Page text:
Adding game elements to a task enhances the level of enjoyment and causes the enjoyment to fade slower over time than it would otherwise. There was no evidence that enjoyment led to better motor performance. An interesting avenue for future research would be to develop paradigms that use the influence of time to study motor performance under varying levels of enjoyment. This way we can develop a deeper insight into whether Frank’s enjoyment would affect how he performs the hike.
KvdK, RvD, MvV, CdW, KO, and FS wrote the manuscript. KvdK, RvD, and MvV analyzed the data and collected the data. KvdK designed the Experiment 1. CdW, RvD, MvV, KO, and KK designed the Experiment 2.
The research was funded by Stichting Technologie en Wetenschap (STW) Open Technologie Programma (OTP) grant 12668 awarded to Jeroen Smeets. KO was additionally supported by a Marie-Curie IEF grant by the European Commission (624297).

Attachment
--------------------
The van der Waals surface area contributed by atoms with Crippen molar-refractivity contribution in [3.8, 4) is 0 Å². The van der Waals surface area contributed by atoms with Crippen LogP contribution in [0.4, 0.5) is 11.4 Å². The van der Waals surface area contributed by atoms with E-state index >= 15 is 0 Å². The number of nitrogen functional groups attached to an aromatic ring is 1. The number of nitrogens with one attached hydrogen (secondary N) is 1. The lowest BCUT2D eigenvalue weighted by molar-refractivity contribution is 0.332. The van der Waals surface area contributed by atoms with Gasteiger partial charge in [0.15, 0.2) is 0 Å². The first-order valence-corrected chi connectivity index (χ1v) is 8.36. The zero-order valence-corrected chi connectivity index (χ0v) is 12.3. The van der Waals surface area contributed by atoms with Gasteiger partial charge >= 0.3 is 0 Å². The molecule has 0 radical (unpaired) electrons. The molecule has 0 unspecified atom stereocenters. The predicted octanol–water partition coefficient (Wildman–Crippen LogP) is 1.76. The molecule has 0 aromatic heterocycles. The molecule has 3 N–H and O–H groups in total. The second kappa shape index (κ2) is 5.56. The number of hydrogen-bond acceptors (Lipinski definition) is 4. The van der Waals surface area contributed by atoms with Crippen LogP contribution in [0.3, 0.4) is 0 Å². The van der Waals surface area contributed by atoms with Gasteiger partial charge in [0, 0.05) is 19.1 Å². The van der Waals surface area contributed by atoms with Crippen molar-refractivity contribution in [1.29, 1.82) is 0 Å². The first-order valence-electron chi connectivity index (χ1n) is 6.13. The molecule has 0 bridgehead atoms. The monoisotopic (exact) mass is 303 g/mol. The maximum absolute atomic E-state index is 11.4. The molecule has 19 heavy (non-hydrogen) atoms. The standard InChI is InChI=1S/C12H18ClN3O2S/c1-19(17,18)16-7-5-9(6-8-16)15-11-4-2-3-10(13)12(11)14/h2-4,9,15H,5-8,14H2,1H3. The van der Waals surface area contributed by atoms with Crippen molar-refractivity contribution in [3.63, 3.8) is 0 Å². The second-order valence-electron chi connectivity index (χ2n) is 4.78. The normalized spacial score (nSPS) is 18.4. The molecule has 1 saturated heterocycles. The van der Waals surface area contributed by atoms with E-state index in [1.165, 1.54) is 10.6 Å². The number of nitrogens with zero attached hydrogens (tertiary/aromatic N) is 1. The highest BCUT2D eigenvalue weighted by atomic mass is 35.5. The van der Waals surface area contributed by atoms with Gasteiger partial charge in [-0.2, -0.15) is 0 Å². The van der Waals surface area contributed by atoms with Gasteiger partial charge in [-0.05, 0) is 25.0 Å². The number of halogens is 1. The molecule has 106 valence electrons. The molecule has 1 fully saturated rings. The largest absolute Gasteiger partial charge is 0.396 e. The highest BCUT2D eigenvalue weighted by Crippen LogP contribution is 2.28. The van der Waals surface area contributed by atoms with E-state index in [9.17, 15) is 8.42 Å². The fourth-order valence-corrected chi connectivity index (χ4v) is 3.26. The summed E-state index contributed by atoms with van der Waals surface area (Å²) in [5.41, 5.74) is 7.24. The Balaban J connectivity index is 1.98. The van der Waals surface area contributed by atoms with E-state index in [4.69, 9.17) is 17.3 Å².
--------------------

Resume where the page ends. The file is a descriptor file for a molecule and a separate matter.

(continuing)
Conflict of Interest Statement
CdW and FS are employed by Motekforce Link, the company that developed the gamified gait adaptability exercise that we used in Experiment 2.
The remaining authors declare that the research was conducted in the absence of any commercial or financial relationships that could be construed as a potential conflict of interest.
We thank SilverFit for providing the SilverFit equipment and software used in Experiment and for providing technical support. We also thank Jasper van de Lagemaat, Simone van Wezel, Pieter van Doorn, and Theo Zondag for testing participants.